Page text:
• Predict your geographical audience. Geography can also be used to predict desirable demographics and information about users in that area. Neighbourhoods can often be delineated by residents’ income bracket, age, ethnicity, education, and many other demographics or interests.
    Knowing your business’ target audience and matching it up with where they live or work helps you find those who might be most interested in your product or service.
  • Analyse consumer behaviour and preference by their past searches visited. Location history of a consumer provides a lot of information specific to that person: where they like to shop, what they like to buy, how often they make the trip, and even how they get there. Obtaining this information gives great insight to marketers that enhances the ability to target consumers and deliver relevant, responsive location-specific ads and information, even if the consumer is not currently in that area.

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How have others used geo-targeting?

IKEA attempted to increase in-store traffic through geo-targeting. They created a test campaign on Facebook using targeted advertising. The campaign was conducted over two weeks, matching Facebook usage and EE data to measure the uplift in visits to the Ikea store in Cardiff from those who had seen targeted Ikea adverts on Facebook. The results showed an 11% average increase in store visits among more than 172,000 people who were served adverts, compared with an otherwise identical same-size group that had not seen the adverts.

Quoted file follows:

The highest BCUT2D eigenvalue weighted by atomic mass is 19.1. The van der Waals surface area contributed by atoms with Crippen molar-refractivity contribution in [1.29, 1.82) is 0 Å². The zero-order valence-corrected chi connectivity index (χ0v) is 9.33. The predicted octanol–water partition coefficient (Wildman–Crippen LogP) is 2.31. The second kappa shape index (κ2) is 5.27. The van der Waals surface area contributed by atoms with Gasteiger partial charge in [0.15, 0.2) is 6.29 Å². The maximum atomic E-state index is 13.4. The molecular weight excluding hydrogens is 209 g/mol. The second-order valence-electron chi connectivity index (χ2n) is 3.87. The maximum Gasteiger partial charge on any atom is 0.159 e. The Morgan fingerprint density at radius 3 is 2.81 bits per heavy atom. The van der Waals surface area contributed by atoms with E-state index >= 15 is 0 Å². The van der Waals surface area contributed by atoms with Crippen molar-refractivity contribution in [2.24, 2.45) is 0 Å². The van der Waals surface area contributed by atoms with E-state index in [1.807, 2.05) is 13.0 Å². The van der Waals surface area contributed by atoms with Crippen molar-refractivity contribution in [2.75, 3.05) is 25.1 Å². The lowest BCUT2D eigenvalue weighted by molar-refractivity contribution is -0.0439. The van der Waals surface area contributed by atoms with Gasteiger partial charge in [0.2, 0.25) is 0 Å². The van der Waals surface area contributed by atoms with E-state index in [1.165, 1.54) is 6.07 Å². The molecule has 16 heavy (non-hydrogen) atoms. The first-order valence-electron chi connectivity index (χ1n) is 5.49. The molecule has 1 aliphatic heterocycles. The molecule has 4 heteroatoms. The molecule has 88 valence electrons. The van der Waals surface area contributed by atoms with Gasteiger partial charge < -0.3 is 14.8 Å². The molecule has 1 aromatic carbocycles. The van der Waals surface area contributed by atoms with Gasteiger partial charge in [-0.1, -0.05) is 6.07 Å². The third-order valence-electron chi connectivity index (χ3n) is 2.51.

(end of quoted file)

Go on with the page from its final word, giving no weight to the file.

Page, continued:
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Location has always been important within marketing, even in more traditional forms such as newspapers. When a business is advertising in a newspaper, they will pick the publication based on their target audience’s location and interests. With access to geo-targeting, location is set to take on an even bigger and more up to the second role in marketing which can now be measured rather more reliably.